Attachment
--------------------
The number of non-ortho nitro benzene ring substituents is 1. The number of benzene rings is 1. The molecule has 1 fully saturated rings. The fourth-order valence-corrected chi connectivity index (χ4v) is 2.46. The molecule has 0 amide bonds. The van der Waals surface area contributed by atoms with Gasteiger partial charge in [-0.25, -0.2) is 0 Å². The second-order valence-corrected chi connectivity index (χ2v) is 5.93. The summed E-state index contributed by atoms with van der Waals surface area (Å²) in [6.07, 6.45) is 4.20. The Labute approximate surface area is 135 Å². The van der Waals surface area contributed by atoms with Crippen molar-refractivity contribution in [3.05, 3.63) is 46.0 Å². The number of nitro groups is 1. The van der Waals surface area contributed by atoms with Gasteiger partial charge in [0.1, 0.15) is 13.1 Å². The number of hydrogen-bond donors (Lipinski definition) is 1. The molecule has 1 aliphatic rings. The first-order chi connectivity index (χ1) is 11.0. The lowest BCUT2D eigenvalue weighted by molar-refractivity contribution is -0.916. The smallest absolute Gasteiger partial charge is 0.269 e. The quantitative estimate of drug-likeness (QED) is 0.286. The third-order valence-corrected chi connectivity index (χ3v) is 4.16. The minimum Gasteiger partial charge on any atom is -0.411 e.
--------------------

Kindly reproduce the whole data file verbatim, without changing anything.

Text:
The number of non-ortho nitro benzene ring substituents is 1. The number of benzene rings is 1. The molecule has 1 fully saturated rings. The fourth-order valence-corrected chi connectivity index (χ4v) is 2.46. The molecule has 0 amide bonds. The van der Waals surface area contributed by atoms with Gasteiger partial charge in [-0.25, -0.2) is 0 Å². The second-order valence-corrected chi connectivity index (χ2v) is 5.93. The summed E-state index contributed by atoms with van der Waals surface area (Å²) in [6.07, 6.45) is 4.20. The Labute approximate surface area is 135 Å². The van der Waals surface area contributed by atoms with Crippen molar-refractivity contribution in [3.05, 3.63) is 46.0 Å². The number of nitro groups is 1. The van der Waals surface area contributed by atoms with Gasteiger partial charge in [0.1, 0.15) is 13.1 Å². The number of hydrogen-bond donors (Lipinski definition) is 1. The molecule has 1 aliphatic rings. The first-order chi connectivity index (χ1) is 11.0. The lowest BCUT2D eigenvalue weighted by molar-refractivity contribution is -0.916. The smallest absolute Gasteiger partial charge is 0.269 e. The quantitative estimate of drug-likeness (QED) is 0.286. The third-order valence-corrected chi connectivity index (χ3v) is 4.16. The minimum Gasteiger partial charge on any atom is -0.411 e.